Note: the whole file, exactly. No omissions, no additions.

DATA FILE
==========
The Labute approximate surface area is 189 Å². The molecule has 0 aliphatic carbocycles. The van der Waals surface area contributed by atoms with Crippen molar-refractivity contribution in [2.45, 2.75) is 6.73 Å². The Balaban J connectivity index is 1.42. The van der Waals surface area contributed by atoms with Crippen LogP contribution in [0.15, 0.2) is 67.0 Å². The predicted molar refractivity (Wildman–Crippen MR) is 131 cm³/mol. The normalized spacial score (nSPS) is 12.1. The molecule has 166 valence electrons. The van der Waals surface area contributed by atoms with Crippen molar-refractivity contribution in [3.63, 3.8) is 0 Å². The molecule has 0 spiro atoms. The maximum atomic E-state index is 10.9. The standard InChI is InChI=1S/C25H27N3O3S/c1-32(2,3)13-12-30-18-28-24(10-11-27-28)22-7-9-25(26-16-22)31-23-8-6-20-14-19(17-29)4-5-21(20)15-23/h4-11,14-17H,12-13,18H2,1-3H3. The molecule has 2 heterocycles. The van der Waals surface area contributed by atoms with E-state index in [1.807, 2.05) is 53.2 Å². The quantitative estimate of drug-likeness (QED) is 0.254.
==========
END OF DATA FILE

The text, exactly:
The Labute approximate surface area is 189 Å². The molecule has 0 aliphatic carbocycles. The van der Waals surface area contributed by atoms with Crippen molar-refractivity contribution in [2.45, 2.75) is 6.73 Å². The Balaban J connectivity index is 1.42. The van der Waals surface area contributed by atoms with Crippen LogP contribution in [0.15, 0.2) is 67.0 Å². The predicted molar refractivity (Wildman–Crippen MR) is 131 cm³/mol. The normalized spacial score (nSPS) is 12.1. The molecule has 166 valence electrons. The van der Waals surface area contributed by atoms with Crippen molar-refractivity contribution in [3.63, 3.8) is 0 Å². The molecule has 0 spiro atoms. The maximum atomic E-state index is 10.9. The standard InChI is InChI=1S/C25H27N3O3S/c1-32(2,3)13-12-30-18-28-24(10-11-27-28)22-7-9-25(26-16-22)31-23-8-6-20-14-19(17-29)4-5-21(20)15-23/h4-11,14-17H,12-13,18H2,1-3H3. The molecule has 2 heterocycles. The van der Waals surface area contributed by atoms with E-state index in [1.807, 2.05) is 53.2 Å². The quantitative estimate of drug-likeness (QED) is 0.254.